Texas abortion ban sends women out of state, draining aid funds | national

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Nonprofits that help women seeking abortions plan to allocate more of their funds to sending women out of state to obtain the procedure in the face of new Republican restrictions in the South, but the list of destinations is narrowing.

The additional time and expense will deplete the resources of abortion funds, which help women who cannot afford the procedure on their own. The new restrictions will hit low-income black women, who make up a significant portion of their clientele, the hardest. Texas’ new restrictions, which ban abortions after six weeks and allow anyone to prosecute providers suspected of having violated the measure, only increase the pressure on abortion funds as more and more Republican-led states are looking to see if the law survives legal scrutiny.

“For the first time in the history of this organization, we’re going to have to tell black women ‘no’ and we won’t be able to really help. That’s 90% of the people we serve, ”said Marsha Jones, co-founder and executive director of the Afiya Center, a reproductive rights center in Dallas.

Black women had the highest abortion rate in 2017, according to the Guttmacher Institute.

The Texas ban will also scare low-income, minority women who are most at risk for certain cancers from seeking other regular health check-ups provided by groups like Planned Parenthood, advocates fear.

The cost of abortions depends on many different factors, including how far the mother has traveled, who the provider is, what method will be used, and sometimes where it is. They typically start around $ 300 and can go up to at least $ 1,500 for drugs and procedures, according to various abortion advocacy groups.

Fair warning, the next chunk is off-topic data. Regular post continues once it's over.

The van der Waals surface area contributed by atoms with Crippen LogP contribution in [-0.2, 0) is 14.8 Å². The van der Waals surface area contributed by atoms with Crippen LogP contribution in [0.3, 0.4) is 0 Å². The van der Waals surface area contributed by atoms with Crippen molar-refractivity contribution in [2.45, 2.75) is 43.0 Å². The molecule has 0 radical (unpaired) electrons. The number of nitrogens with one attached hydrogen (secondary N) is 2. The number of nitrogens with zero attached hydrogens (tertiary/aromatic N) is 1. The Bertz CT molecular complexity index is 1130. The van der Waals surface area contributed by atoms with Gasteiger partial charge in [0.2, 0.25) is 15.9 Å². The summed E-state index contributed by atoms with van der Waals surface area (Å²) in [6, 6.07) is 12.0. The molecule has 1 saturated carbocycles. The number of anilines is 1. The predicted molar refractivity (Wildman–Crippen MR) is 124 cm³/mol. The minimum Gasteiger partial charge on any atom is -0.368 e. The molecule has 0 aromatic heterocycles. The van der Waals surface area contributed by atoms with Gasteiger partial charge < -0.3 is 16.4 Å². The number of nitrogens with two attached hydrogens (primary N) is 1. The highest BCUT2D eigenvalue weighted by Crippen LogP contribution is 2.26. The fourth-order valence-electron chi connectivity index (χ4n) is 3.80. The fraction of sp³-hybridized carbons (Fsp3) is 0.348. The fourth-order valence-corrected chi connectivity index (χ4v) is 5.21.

Moving patients to states like Colorado or New Mexico costs an average of $ 2,000 a month for funds like the Mississippi Reproductive Freedom Fund, but new abortion restrictions could increase that number, Laurie Bertram said. Roberts, co-founder of the Mississippi Fund and executive director of the Yellowhammer Fund in Alabama.

Finding money for an abortion was already a hurdle before Texas’ new law, especially for low-income black women, but the longer the wait, the more expensive the abortion, said Kamyon Conner, director. Executive of the Texas Equal Access Fund. .

“Now imagine yourself thinking, ‘I can’t have an abortion in the state of Texas, so I’m going to have to travel somewhere, and it’ll probably take me at least two more weeks to plan this,’ which means the price goes up more than if they had access to their abortion the week they found out they were pregnant.

Historically, black mothers have had the highest maternal mortality rates. The maternal mortality rate for non-Hispanic black women was 44 deaths per 100,000 live births in 2019, according to data from the Centers for Disease Control and Prevention. This is 2.5 times more than white women and 3.5 times the rate for Hispanic women.

“You’re going to force people to carry pregnancy to term which we know in the state of Texas itself, if they are black, can lead to death. The maternal mortality rate is still not where we needed to be, ”Jones said.